The world is complicated, the modern technologies and business flows are even more complicated. In such a situation it becomes very valuable when someone can explain and describe something complex in simple terms.
My favorite parts of almost any book, especially tech or business books, are when the author explains complex thought as a real live example using ordinary and familiar concepts. I would like to share a couple of examples that drew my attention in the book I read recently: “Hello, Startup” by Yevgeniy Brikman.
“When is your home cleanest? Just before guests arrive. The same is true of anything that you share with others. One of the unexpected benefits of open sourcing your code is that the mere act of preparing the code for open source often leads to higher quality code because you know that “guests” will be looking at it. You’ll probably take the time to clean up the code, add tests, write documentation, and generally make the project more presentable to the rest of the world.”
That’s really true, your home is cleaner than usual when you expect guests, your car is shining when you sell it. As well as your work and your knowledge are better and more structural when you need to present it.
“Scaling a startup is a bit like shifting gears in a car with a manual transmission. Scaling too early is like shifting into a high gear while the car is moving at a low speed: the gears will grind and you may stall out completely. Scaling too late is like flooring the gas pedal while staying in low gear: you put a lot of stress on the engine, push it into the red, and if you keep it up too long, you’ll overheat without ever hitting top speed.”
Premature vs overdue optimization, heh.
“Imagine you were driving along and saw a cow on the side of the road. Would you stop and take notice? Probably not. You’ve seen cows plenty of times in your life, so you’d just keep on driving. But if you saw a purple cow, you’d almost certainly pull over and take some pictures. Why? Because a purple cow is remarkable. It works the same way for products. Consumers are so overloaded with product choices and marketing messages, that the only way you’re going to get them to pay attention to you—and just as importantly, get their friends to pay attention to you—is if you do something remarkable.”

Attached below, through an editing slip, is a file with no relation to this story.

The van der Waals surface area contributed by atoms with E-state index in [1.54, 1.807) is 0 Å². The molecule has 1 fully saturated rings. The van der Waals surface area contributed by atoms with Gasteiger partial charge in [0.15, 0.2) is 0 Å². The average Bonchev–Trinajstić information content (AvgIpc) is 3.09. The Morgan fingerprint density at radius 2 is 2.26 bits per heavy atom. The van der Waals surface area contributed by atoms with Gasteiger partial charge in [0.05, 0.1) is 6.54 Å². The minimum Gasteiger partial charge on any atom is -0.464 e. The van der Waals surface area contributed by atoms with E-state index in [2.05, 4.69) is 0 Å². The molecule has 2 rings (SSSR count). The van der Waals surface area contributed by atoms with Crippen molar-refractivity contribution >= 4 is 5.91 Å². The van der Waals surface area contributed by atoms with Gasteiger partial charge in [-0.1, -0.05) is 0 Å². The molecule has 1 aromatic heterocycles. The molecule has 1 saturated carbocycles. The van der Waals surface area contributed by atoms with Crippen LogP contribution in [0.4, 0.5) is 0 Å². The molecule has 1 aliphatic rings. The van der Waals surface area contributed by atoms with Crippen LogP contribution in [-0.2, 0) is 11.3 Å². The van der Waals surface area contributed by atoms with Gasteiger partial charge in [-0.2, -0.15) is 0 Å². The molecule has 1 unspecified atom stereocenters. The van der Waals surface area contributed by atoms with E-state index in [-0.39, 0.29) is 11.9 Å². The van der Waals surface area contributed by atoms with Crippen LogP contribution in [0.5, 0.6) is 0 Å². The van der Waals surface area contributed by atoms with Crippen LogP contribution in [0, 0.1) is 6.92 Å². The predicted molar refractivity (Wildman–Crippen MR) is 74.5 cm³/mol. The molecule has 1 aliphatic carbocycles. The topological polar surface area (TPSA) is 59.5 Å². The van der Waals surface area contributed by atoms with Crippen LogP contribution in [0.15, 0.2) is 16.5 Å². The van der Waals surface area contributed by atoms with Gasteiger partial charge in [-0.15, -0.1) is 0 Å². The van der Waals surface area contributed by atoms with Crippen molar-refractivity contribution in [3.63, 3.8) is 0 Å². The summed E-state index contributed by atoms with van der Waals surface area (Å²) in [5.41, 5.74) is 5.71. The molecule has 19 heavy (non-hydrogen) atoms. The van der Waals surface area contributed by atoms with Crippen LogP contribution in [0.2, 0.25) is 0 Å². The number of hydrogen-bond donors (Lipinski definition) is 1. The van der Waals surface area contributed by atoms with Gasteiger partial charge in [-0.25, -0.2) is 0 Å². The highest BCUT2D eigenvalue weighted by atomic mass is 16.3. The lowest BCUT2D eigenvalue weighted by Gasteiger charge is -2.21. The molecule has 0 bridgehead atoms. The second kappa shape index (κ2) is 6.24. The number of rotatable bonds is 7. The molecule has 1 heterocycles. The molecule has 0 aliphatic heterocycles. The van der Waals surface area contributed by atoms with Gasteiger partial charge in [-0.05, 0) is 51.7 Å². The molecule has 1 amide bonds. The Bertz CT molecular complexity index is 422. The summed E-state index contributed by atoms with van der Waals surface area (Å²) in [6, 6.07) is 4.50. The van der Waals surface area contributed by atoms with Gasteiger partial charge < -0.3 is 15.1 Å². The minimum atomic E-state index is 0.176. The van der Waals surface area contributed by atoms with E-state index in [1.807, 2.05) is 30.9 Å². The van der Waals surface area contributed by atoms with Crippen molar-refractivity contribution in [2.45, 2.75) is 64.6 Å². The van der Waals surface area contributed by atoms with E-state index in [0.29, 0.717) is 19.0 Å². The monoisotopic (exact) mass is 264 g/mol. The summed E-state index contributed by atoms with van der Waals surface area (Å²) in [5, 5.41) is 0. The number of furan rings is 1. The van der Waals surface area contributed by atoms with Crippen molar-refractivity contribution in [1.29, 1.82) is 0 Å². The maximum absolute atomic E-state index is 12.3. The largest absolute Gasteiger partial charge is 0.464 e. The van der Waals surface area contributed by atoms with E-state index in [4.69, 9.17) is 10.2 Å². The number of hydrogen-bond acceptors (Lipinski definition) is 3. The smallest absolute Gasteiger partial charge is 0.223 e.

These words belong to Seth Godin, but it was given in the book as a quote and I really like it.
Let’s simplify complex things and produce purple cows 😉
- Losing the sense of time: it’s very easy to spend hours on something that could be done less than an hour, especially on something interesting when you can deep dive into the problem
- Multitasking: having a few things that need to be done in a day could lead to the situation when you switch from one to another or even start to work on both simultaneously. Such approach is very unlikely to boost the performance
I asked myself many times: why it’s so hard for an enterprise organization to achieve a result ? While startups eagerly move toward their goals, enterprises move deliberately and usually very slow. Of course there are many reasons, but I would like to highlight one of them that was not so obvious for me from the beginning – internal competition.
The researchers distinguish two types of competition – positive and negative. Positive competition leads to better results and productivity from all competitors, eventually everyone wins when a collaborative goal will be reached, someone will receive a reward, someone recognition, someone experience, etc. Negative competition leads to poor results, each competitor trying to create obstacles to prevent other competitors from succeeding, even if the collaborative goal is reached there could be losers because of the poor results, someone could not receive a bonus, someone could be fired, etc.
Small companies or startups are in a good situation to clearly envision their goal as a company. When the goal is clearly defined people start to move collaboratively toward the goal, no time would be wasted for negative competition – if someone doesn’t help another person or team then all of them could go out of business. On the other hand enterprises are usually so big that the overall goal of the company becomes ephemeral. People don’t feel their value for the company’s success as well as realize that their or any other team’s failure would not impact the company’s business. Also big teams (internal organizations) usually have deep pocket and enough resources to work on the same things over which someone has been already working in the other internal organization. All that leads to unhealthy collaborative process and negative competition.
At this moment I don’t see any easy solution, but I believe there is some and hope enterprises will work on eliminating this problem.
The first blog post should be very simple: